But even when you’re not using Hamlet as a village, it can be very beneficial as a +buy or even a very easily amassed cantrip. For example, with Scrying Pool, you just want as many cantrips as possible, so you can draw them up, and then play them to substitute in other cards. And for Vineyard or Gardens or Philosopher's Stone, the more (action) cards in your deck, the better. And you can even use the buys on Coppers to get even more cards into the deck!
 Handsize Attacks
In order to do anything useful, Hamlet must decrease your handsize. This makes it much more painful to use when your hand already starts small. Additionally, having excess Hamlets to use as cantrips can cause decision problems with your discard. Since you don’t know what the Hamlets will draw, you have to make hard decisions between discarding Hamlets and other cards.
 Purchase Timing
Since it only costs village idiot” deck if you just focus on grabbing Hamlets at the expense of overall economy and draw. So there’s a delicate balance here, particularly when you’re not first player. Naturally, this makes Hamlet a first-player-advantage card., you will likely have to “overpay” for your first Hamlet. But you usually want to get it early so that you can use the buy to tack extra Hamlets onto your other purchases or to purchase multiple Hamlets at once. Since it’s so easy to quickly collect a bunch of Hamlets in a small number of turns, you have to be careful not to get caught with too few Hamlets when the pile runs out. If the Hamlets are the only villages and are so far split 3-3, then your opponent buys the remaining 4 in one turn, you can find yourself on the wrong side of a 7-3 split. This gets even worse with more players as the number of Hamlets that can disappear between your turns increases further. So there is some need to get your Hamlets in early. But on the flip side, you can end up with a “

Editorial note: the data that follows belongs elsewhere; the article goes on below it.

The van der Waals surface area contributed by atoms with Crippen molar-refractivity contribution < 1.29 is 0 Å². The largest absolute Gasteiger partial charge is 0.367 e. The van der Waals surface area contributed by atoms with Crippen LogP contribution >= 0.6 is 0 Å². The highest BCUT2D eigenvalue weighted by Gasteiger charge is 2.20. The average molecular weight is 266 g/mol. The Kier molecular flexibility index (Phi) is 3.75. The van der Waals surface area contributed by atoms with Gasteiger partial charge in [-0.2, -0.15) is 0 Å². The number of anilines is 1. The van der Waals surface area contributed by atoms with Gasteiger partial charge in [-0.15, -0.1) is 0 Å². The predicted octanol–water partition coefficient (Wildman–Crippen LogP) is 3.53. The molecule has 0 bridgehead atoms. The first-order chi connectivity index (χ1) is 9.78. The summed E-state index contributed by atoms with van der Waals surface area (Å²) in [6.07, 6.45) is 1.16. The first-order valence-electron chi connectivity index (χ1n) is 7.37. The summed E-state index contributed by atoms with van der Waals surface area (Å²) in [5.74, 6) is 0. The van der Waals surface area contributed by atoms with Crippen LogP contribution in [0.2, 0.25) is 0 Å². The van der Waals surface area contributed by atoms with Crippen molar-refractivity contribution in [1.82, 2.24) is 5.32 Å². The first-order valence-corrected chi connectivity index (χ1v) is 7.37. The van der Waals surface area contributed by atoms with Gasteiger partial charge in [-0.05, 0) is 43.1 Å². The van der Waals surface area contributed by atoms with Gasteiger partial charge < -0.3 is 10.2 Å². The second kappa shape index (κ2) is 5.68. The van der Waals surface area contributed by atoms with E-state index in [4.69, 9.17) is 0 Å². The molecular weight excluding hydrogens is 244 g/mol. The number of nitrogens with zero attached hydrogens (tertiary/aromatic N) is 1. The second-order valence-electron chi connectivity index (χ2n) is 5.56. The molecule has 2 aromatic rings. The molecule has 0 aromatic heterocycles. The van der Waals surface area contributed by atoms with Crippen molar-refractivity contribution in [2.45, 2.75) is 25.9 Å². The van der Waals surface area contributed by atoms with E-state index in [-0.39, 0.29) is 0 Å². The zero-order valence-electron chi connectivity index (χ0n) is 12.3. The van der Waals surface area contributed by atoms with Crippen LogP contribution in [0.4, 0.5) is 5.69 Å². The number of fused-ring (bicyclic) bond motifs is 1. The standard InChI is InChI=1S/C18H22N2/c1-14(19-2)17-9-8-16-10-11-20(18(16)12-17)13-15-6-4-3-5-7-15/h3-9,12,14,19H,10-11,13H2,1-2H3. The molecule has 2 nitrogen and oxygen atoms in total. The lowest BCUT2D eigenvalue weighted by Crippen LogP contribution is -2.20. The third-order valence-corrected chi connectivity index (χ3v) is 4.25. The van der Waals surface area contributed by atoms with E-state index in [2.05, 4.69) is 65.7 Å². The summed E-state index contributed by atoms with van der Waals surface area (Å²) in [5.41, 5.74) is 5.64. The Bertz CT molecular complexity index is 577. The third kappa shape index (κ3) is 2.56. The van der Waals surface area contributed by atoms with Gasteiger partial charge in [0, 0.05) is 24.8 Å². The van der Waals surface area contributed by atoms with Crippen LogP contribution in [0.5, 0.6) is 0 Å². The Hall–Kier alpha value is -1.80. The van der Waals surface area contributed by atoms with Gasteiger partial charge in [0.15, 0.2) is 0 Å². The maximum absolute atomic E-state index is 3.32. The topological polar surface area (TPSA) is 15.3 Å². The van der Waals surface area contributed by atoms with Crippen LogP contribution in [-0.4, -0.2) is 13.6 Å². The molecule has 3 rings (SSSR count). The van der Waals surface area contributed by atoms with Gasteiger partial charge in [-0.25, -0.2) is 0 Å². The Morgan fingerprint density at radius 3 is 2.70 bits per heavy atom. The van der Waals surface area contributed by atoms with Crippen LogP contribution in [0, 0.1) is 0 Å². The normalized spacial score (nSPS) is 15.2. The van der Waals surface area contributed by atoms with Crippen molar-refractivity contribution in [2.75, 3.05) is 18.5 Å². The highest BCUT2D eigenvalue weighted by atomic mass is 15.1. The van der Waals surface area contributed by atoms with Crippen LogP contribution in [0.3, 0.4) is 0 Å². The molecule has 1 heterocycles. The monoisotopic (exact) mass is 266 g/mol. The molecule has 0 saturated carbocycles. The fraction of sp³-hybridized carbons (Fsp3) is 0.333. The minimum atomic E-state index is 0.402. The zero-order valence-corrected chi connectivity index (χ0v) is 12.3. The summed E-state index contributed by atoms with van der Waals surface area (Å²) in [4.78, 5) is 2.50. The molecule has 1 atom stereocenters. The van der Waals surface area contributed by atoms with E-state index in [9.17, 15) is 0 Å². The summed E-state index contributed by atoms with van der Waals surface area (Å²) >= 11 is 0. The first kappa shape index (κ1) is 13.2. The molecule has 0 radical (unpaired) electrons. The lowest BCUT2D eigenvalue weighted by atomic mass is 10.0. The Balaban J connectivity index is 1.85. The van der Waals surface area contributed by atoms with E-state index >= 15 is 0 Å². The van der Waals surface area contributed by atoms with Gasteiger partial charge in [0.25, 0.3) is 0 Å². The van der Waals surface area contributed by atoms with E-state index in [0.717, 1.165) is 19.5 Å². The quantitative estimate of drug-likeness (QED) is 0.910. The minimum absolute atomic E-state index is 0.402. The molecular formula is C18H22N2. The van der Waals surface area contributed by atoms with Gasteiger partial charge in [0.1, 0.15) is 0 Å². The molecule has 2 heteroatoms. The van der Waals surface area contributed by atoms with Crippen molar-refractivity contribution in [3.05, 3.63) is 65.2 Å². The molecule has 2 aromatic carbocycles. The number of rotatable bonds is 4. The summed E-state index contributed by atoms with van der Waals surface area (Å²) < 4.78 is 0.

Tactical Play Decisions
When you play Hamlet, you have a couple decisions to make, so you generally want to play them as late as possible so you know if you need extra actions or buys, but this is often not possible, since you may have to use it as a village right away in order to play your terminal draw card. You have to have a reasonable sense of whether or not you might need the extra buy and if you’ll have another Hamlet play later to get it. Also, if you have a lot of Hamlets in hand, you may want to use more for +actions, even if it means discarding a Hamlet, since there is an increased likelihood that your terminals are also clumped, and you’ll need to have the actions available when you draw a bunch together. If you waste all the Hamlets as cantrips, you may run out of actions.
- Most engines, since it gives +Buy and +Action
- Draw-to-X like Watchtower and Library
- Cards that draw +3 or more cards like Smithy
- Menagerie, since Hamlet can clear out duplicate cards from your hand.
- Decks that want lots of cards/cantrips (Scrying Pool, Vineyard, Gardens, Philosopher's Stone)
- Tunnel (or other cards that you want to discard)
- Poor House
- Weak draw like Moat or Courtyard, since Hamlet makes you discard to get benefits.
- Discard attacks like Militia make it more difficult to start an engine with a Hamlet
- Worker's Village, which is almost always much better if you can afford it
 English versions
|+1 Card. +1 Action. You may discard a card; if you do, +1 Action. You may discard a card; if you do, +1 Buy.||Cornucopia 1st Edition||June 2011|
|+1 Card. +1 Action. You may discard a card for +1 Action. You may discard a card for +1 Buy.||Cornucopia 2nd Edition||physical set unreleased|
 Other language versions
 Secret History